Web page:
27 Apr 2017

Man fights to get name off sex offender register

7:27 pm on 27 April 2017

A man who successfully had his name removed from the sex offender register has gone to the High Court to get himself taken off it for a second time.

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Photo: RNZ / Rebekah Parsons-King

The man, who has name suppression, was released from prison in June last year and the post-sentence conditions imposed on him by the Parole Board had expired when he was placed on the register.

In November he appealed against the decision to register him and the Police Commissioner revoked his registration.

Last month, the government acted under urgency after it became clear the legislation establishing the register was flawed, with loopholes allowing some sex offenders to escape being on it.

The man's name was subsequently re-entered on the register.

However, his lawyer, Douglas Ewen, told the High Court in Wellington today the amendment was a constitutional affront pushed through Parliament in just one day.

He said the change should not apply to those who had already successfully had their sex offender registration revoked.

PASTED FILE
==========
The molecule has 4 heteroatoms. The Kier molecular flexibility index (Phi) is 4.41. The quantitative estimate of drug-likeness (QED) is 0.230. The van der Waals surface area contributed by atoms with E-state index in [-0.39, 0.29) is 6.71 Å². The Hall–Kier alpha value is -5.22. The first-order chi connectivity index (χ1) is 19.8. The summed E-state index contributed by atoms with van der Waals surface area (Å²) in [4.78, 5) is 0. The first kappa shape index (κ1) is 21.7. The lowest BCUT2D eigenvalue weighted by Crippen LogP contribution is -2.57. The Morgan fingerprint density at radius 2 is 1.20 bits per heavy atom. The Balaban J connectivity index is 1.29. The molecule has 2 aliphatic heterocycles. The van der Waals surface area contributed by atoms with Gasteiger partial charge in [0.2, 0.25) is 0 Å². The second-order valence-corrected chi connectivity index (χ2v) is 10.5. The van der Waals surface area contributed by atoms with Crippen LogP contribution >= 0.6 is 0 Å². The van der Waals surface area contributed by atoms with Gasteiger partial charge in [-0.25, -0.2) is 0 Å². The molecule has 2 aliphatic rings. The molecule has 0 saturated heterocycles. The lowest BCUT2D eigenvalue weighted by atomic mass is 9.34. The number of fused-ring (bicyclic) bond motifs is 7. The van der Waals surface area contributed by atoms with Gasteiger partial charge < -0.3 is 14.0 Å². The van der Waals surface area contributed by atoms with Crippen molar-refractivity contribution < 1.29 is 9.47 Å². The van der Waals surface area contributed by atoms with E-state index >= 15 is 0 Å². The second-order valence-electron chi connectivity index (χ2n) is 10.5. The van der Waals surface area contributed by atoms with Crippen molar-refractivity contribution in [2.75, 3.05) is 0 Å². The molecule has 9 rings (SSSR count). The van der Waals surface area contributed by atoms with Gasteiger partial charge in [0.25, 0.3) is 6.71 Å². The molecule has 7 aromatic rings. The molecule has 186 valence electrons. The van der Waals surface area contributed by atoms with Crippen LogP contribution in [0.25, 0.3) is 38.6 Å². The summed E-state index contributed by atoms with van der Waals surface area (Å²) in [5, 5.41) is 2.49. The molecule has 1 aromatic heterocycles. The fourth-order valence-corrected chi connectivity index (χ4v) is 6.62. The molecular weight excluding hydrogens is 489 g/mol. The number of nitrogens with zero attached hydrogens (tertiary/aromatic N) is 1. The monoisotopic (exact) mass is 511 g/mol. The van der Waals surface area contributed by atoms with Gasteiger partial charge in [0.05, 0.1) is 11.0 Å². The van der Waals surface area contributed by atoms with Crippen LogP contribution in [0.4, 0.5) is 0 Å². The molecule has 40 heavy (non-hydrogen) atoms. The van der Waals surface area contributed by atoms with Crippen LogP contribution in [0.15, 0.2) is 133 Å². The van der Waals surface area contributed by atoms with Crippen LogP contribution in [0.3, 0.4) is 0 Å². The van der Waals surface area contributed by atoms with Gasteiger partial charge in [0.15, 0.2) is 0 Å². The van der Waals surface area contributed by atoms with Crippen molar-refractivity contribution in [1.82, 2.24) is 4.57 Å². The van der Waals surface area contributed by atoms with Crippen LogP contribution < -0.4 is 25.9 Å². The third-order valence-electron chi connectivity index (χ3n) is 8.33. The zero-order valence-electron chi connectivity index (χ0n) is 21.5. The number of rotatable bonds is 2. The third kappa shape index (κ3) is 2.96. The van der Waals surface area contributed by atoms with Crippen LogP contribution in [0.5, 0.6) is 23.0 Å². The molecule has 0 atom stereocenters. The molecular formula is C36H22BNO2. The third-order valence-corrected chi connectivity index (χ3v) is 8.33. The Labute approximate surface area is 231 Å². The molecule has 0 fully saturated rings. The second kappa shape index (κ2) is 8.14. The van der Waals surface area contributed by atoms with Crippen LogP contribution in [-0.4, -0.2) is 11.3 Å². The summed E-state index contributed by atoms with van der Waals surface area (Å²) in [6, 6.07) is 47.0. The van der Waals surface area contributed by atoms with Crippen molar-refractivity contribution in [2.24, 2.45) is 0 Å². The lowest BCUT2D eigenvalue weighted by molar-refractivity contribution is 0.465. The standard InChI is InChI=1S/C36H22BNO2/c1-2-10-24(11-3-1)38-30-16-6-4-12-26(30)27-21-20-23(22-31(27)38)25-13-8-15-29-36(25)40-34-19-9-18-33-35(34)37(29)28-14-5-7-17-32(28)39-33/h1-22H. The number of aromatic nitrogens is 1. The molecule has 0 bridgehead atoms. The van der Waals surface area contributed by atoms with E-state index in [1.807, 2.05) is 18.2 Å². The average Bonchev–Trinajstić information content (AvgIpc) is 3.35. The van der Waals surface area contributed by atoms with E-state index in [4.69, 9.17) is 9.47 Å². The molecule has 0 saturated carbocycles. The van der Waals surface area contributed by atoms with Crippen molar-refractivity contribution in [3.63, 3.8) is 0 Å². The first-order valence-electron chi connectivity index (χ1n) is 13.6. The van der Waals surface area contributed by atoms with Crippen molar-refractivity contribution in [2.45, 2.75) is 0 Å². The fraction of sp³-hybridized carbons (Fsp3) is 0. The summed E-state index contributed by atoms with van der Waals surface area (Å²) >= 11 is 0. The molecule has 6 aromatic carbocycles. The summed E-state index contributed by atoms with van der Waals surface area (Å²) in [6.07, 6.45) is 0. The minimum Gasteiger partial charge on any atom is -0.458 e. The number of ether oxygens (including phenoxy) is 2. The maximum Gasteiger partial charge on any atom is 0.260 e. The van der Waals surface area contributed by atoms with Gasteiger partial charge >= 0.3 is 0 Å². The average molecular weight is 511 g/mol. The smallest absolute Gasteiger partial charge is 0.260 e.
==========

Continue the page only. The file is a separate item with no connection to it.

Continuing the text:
"There are very strong presumptions at common law and under the Bill of Rights Act that legislation will be construed narrowly when it is retrospective.

"And there will be a positive presumption against it robbing a successful party of the fruits of their litigation challenge."

Mr Ewen said the legislative change was a flagrant breach of the Bill of Rights and there was no provision in the legislation for re-registration of someone who had been removed from the register.

However, Crown lawyer Austin Powell said the amendment to the register was properly implemented.

He pointed to the separation between the roles of Parliament and the courts.

"The court has always seen its primary role as upholding primary and fundamental rights and legality.

"But where the court has done that it has always done so with immaculate respect for the separation between the branches of government."

Mr Powell said Parliament was entitled to sit under urgency. It did so and the bill was passed with royal assent.

Justice Faire reserved his decision.

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